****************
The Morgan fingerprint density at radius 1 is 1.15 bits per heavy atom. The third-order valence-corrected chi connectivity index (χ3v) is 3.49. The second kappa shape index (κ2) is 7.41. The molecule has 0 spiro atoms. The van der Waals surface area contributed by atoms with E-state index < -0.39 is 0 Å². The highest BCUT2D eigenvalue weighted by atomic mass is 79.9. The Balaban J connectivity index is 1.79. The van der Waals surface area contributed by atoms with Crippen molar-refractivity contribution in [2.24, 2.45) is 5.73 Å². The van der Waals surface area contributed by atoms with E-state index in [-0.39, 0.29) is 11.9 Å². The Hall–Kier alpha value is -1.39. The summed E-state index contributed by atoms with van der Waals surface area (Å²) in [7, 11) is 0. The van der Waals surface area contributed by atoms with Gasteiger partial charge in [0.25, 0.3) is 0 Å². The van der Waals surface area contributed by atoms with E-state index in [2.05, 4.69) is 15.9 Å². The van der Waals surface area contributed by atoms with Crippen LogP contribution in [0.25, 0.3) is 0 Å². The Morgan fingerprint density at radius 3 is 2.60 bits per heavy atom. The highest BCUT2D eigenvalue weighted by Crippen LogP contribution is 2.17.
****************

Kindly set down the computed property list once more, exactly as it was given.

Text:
The Morgan fingerprint density at radius 1 is 1.15 bits per heavy atom. The third-order valence-corrected chi connectivity index (χ3v) is 3.49. The second kappa shape index (κ2) is 7.41. The molecule has 0 spiro atoms. The van der Waals surface area contributed by atoms with E-state index < -0.39 is 0 Å². The highest BCUT2D eigenvalue weighted by atomic mass is 79.9. The Balaban J connectivity index is 1.79. The van der Waals surface area contributed by atoms with Crippen molar-refractivity contribution in [2.24, 2.45) is 5.73 Å². The van der Waals surface area contributed by atoms with E-state index in [-0.39, 0.29) is 11.9 Å². The Hall–Kier alpha value is -1.39. The summed E-state index contributed by atoms with van der Waals surface area (Å²) in [7, 11) is 0. The van der Waals surface area contributed by atoms with Gasteiger partial charge in [0.25, 0.3) is 0 Å². The van der Waals surface area contributed by atoms with E-state index in [2.05, 4.69) is 15.9 Å². The van der Waals surface area contributed by atoms with Crippen LogP contribution in [0.25, 0.3) is 0 Å². The Morgan fingerprint density at radius 3 is 2.60 bits per heavy atom. The highest BCUT2D eigenvalue weighted by Crippen LogP contribution is 2.17.